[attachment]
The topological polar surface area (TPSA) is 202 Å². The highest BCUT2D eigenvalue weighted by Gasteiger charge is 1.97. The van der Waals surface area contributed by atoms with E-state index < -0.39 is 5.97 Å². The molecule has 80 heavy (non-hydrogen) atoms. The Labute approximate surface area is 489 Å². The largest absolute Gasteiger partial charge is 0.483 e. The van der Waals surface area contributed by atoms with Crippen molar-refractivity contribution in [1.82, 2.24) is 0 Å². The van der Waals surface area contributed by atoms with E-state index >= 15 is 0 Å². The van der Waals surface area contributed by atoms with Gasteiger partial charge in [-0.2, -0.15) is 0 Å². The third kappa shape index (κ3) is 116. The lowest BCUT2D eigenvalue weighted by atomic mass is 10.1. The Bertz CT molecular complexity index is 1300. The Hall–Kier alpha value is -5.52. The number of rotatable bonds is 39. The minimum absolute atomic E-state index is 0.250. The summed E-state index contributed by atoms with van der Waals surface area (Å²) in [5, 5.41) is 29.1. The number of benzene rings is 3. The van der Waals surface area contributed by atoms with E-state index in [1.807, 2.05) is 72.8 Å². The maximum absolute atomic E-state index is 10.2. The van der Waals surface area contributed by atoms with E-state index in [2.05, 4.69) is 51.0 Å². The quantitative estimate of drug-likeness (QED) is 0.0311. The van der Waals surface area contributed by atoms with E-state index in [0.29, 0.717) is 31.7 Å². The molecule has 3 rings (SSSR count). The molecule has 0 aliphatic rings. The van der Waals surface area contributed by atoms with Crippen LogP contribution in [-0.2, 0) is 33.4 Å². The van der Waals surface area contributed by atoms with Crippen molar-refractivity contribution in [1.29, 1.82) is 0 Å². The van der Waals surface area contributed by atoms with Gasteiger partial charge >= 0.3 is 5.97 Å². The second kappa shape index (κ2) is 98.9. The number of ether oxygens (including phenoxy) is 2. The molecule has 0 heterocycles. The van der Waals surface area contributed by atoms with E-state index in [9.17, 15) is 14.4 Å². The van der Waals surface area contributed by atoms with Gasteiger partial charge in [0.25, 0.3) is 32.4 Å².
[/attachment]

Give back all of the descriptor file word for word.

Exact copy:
The topological polar surface area (TPSA) is 202 Å². The highest BCUT2D eigenvalue weighted by Gasteiger charge is 1.97. The van der Waals surface area contributed by atoms with E-state index < -0.39 is 5.97 Å². The molecule has 80 heavy (non-hydrogen) atoms. The Labute approximate surface area is 489 Å². The largest absolute Gasteiger partial charge is 0.483 e. The van der Waals surface area contributed by atoms with Crippen molar-refractivity contribution in [1.82, 2.24) is 0 Å². The van der Waals surface area contributed by atoms with E-state index >= 15 is 0 Å². The van der Waals surface area contributed by atoms with Gasteiger partial charge in [-0.2, -0.15) is 0 Å². The third kappa shape index (κ3) is 116. The lowest BCUT2D eigenvalue weighted by atomic mass is 10.1. The Bertz CT molecular complexity index is 1300. The Hall–Kier alpha value is -5.52. The number of rotatable bonds is 39. The minimum absolute atomic E-state index is 0.250. The summed E-state index contributed by atoms with van der Waals surface area (Å²) in [5, 5.41) is 29.1. The number of benzene rings is 3. The van der Waals surface area contributed by atoms with E-state index in [1.807, 2.05) is 72.8 Å². The maximum absolute atomic E-state index is 10.2. The van der Waals surface area contributed by atoms with E-state index in [2.05, 4.69) is 51.0 Å². The quantitative estimate of drug-likeness (QED) is 0.0311. The van der Waals surface area contributed by atoms with E-state index in [0.29, 0.717) is 31.7 Å². The molecule has 3 rings (SSSR count). The molecule has 0 aliphatic rings. The van der Waals surface area contributed by atoms with Crippen LogP contribution in [-0.2, 0) is 33.4 Å². The van der Waals surface area contributed by atoms with Crippen molar-refractivity contribution in [1.29, 1.82) is 0 Å². The van der Waals surface area contributed by atoms with Gasteiger partial charge >= 0.3 is 5.97 Å². The second kappa shape index (κ2) is 98.9. The number of ether oxygens (including phenoxy) is 2. The molecule has 0 heterocycles. The van der Waals surface area contributed by atoms with E-state index in [9.17, 15) is 14.4 Å². The van der Waals surface area contributed by atoms with Gasteiger partial charge in [0.25, 0.3) is 32.4 Å².